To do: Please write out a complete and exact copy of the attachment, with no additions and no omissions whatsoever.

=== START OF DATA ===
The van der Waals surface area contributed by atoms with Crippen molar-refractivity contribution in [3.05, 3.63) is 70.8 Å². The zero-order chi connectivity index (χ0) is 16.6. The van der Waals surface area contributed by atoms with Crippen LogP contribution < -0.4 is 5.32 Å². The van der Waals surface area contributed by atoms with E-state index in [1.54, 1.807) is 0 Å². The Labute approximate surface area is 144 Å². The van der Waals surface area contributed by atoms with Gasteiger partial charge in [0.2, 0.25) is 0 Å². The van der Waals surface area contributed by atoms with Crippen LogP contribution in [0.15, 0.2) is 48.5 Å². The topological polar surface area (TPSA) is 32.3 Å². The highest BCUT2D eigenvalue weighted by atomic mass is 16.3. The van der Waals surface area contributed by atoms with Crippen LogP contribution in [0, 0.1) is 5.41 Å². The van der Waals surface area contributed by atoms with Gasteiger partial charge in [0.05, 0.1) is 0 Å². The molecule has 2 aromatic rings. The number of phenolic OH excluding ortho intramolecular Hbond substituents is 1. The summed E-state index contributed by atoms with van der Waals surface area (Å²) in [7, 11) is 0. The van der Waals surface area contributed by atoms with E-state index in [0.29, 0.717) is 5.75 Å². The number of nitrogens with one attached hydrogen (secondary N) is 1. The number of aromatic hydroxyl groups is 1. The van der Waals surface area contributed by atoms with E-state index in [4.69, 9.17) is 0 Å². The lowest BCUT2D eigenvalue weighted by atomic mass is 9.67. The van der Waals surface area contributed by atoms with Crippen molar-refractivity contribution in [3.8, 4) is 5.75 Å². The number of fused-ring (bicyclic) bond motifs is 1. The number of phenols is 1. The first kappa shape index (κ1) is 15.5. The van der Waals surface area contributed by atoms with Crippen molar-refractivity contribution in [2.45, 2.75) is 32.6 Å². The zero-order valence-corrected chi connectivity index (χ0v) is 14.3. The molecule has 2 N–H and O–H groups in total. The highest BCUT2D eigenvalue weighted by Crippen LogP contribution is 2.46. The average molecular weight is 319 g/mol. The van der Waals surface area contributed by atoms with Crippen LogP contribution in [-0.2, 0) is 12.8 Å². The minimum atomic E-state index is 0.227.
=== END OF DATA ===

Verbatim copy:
The van der Waals surface area contributed by atoms with Crippen molar-refractivity contribution in [3.05, 3.63) is 70.8 Å². The zero-order chi connectivity index (χ0) is 16.6. The van der Waals surface area contributed by atoms with Crippen LogP contribution < -0.4 is 5.32 Å². The van der Waals surface area contributed by atoms with E-state index in [1.54, 1.807) is 0 Å². The Labute approximate surface area is 144 Å². The van der Waals surface area contributed by atoms with Gasteiger partial charge in [0.2, 0.25) is 0 Å². The van der Waals surface area contributed by atoms with Crippen LogP contribution in [0.15, 0.2) is 48.5 Å². The topological polar surface area (TPSA) is 32.3 Å². The highest BCUT2D eigenvalue weighted by atomic mass is 16.3. The van der Waals surface area contributed by atoms with Crippen LogP contribution in [0, 0.1) is 5.41 Å². The van der Waals surface area contributed by atoms with Gasteiger partial charge in [0.05, 0.1) is 0 Å². The molecule has 2 aromatic rings. The number of phenolic OH excluding ortho intramolecular Hbond substituents is 1. The summed E-state index contributed by atoms with van der Waals surface area (Å²) in [7, 11) is 0. The van der Waals surface area contributed by atoms with E-state index in [0.29, 0.717) is 5.75 Å². The number of nitrogens with one attached hydrogen (secondary N) is 1. The number of aromatic hydroxyl groups is 1. The van der Waals surface area contributed by atoms with E-state index in [4.69, 9.17) is 0 Å². The lowest BCUT2D eigenvalue weighted by atomic mass is 9.67. The van der Waals surface area contributed by atoms with Crippen molar-refractivity contribution in [3.8, 4) is 5.75 Å². The number of fused-ring (bicyclic) bond motifs is 1. The number of phenols is 1. The first kappa shape index (κ1) is 15.5. The van der Waals surface area contributed by atoms with Crippen molar-refractivity contribution in [2.45, 2.75) is 32.6 Å². The zero-order valence-corrected chi connectivity index (χ0v) is 14.3. The molecule has 2 N–H and O–H groups in total. The highest BCUT2D eigenvalue weighted by Crippen LogP contribution is 2.46. The average molecular weight is 319 g/mol. The van der Waals surface area contributed by atoms with Crippen LogP contribution in [-0.2, 0) is 12.8 Å². The minimum atomic E-state index is 0.227.